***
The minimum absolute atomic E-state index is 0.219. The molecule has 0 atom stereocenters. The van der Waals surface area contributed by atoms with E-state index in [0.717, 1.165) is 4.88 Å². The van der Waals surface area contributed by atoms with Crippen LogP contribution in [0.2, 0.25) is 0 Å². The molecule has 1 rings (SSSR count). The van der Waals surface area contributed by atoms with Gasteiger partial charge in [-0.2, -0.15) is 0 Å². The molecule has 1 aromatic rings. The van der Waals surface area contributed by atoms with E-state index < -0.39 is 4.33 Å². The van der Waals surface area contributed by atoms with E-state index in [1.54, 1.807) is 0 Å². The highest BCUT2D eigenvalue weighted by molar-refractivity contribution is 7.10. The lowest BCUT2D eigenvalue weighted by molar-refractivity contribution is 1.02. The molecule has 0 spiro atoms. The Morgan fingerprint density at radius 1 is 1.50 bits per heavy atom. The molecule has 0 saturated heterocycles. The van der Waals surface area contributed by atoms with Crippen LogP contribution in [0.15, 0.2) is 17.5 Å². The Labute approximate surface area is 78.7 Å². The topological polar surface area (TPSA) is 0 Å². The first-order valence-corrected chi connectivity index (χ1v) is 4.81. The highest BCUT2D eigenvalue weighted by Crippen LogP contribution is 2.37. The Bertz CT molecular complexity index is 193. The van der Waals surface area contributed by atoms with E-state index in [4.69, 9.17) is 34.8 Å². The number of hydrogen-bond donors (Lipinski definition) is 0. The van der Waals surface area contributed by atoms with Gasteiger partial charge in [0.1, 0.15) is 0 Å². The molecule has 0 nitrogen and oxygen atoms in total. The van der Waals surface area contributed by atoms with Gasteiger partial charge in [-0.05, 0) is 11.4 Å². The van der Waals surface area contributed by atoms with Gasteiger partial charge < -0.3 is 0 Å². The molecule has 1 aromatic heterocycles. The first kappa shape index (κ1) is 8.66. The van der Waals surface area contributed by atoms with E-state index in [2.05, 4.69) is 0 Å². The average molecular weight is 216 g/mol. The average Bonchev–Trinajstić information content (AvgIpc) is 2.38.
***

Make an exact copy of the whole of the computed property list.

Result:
The minimum absolute atomic E-state index is 0.219. The molecule has 0 atom stereocenters. The van der Waals surface area contributed by atoms with E-state index in [0.717, 1.165) is 4.88 Å². The van der Waals surface area contributed by atoms with Crippen LogP contribution in [0.2, 0.25) is 0 Å². The molecule has 1 rings (SSSR count). The van der Waals surface area contributed by atoms with Gasteiger partial charge in [-0.2, -0.15) is 0 Å². The molecule has 1 aromatic rings. The van der Waals surface area contributed by atoms with E-state index < -0.39 is 4.33 Å². The van der Waals surface area contributed by atoms with E-state index in [1.54, 1.807) is 0 Å². The highest BCUT2D eigenvalue weighted by molar-refractivity contribution is 7.10. The lowest BCUT2D eigenvalue weighted by molar-refractivity contribution is 1.02. The molecule has 0 spiro atoms. The Morgan fingerprint density at radius 1 is 1.50 bits per heavy atom. The molecule has 0 saturated heterocycles. The van der Waals surface area contributed by atoms with Crippen LogP contribution in [0.15, 0.2) is 17.5 Å². The Labute approximate surface area is 78.7 Å². The topological polar surface area (TPSA) is 0 Å². The first-order valence-corrected chi connectivity index (χ1v) is 4.81. The highest BCUT2D eigenvalue weighted by Crippen LogP contribution is 2.37. The Bertz CT molecular complexity index is 193. The van der Waals surface area contributed by atoms with E-state index in [4.69, 9.17) is 34.8 Å². The number of hydrogen-bond donors (Lipinski definition) is 0. The van der Waals surface area contributed by atoms with Gasteiger partial charge in [0.1, 0.15) is 0 Å². The molecule has 0 nitrogen and oxygen atoms in total. The van der Waals surface area contributed by atoms with Gasteiger partial charge in [-0.05, 0) is 11.4 Å². The van der Waals surface area contributed by atoms with Gasteiger partial charge < -0.3 is 0 Å². The molecule has 1 aromatic heterocycles. The first kappa shape index (κ1) is 8.66. The van der Waals surface area contributed by atoms with E-state index in [2.05, 4.69) is 0 Å². The average molecular weight is 216 g/mol. The average Bonchev–Trinajstić information content (AvgIpc) is 2.38.